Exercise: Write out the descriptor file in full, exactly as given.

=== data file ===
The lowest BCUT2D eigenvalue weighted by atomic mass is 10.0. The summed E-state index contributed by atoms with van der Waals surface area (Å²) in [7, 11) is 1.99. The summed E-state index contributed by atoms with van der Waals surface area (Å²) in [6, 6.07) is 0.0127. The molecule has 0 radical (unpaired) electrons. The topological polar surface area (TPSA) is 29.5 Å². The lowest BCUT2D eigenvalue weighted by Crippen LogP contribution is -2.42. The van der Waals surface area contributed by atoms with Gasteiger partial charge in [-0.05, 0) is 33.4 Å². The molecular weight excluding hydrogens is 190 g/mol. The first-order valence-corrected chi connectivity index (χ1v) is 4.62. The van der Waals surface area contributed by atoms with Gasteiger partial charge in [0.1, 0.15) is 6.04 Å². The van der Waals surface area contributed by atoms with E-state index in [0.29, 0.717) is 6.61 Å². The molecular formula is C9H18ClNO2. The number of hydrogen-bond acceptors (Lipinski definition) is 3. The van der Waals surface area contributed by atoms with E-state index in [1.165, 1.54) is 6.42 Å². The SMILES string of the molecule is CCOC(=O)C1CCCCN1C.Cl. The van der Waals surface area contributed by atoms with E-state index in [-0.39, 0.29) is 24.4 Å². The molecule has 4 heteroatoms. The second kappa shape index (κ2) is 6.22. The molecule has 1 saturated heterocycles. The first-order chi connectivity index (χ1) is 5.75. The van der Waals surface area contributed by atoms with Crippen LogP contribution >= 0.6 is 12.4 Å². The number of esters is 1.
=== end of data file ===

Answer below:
The lowest BCUT2D eigenvalue weighted by atomic mass is 10.0. The summed E-state index contributed by atoms with van der Waals surface area (Å²) in [7, 11) is 1.99. The summed E-state index contributed by atoms with van der Waals surface area (Å²) in [6, 6.07) is 0.0127. The molecule has 0 radical (unpaired) electrons. The topological polar surface area (TPSA) is 29.5 Å². The lowest BCUT2D eigenvalue weighted by Crippen LogP contribution is -2.42. The van der Waals surface area contributed by atoms with Gasteiger partial charge in [-0.05, 0) is 33.4 Å². The molecular weight excluding hydrogens is 190 g/mol. The first-order valence-corrected chi connectivity index (χ1v) is 4.62. The van der Waals surface area contributed by atoms with Gasteiger partial charge in [0.1, 0.15) is 6.04 Å². The van der Waals surface area contributed by atoms with E-state index in [0.29, 0.717) is 6.61 Å². The molecular formula is C9H18ClNO2. The number of hydrogen-bond acceptors (Lipinski definition) is 3. The van der Waals surface area contributed by atoms with E-state index in [1.165, 1.54) is 6.42 Å². The SMILES string of the molecule is CCOC(=O)C1CCCCN1C.Cl. The van der Waals surface area contributed by atoms with E-state index in [-0.39, 0.29) is 24.4 Å². The molecule has 4 heteroatoms. The second kappa shape index (κ2) is 6.22. The molecule has 1 saturated heterocycles. The first-order chi connectivity index (χ1) is 5.75. The van der Waals surface area contributed by atoms with Crippen LogP contribution >= 0.6 is 12.4 Å². The number of esters is 1.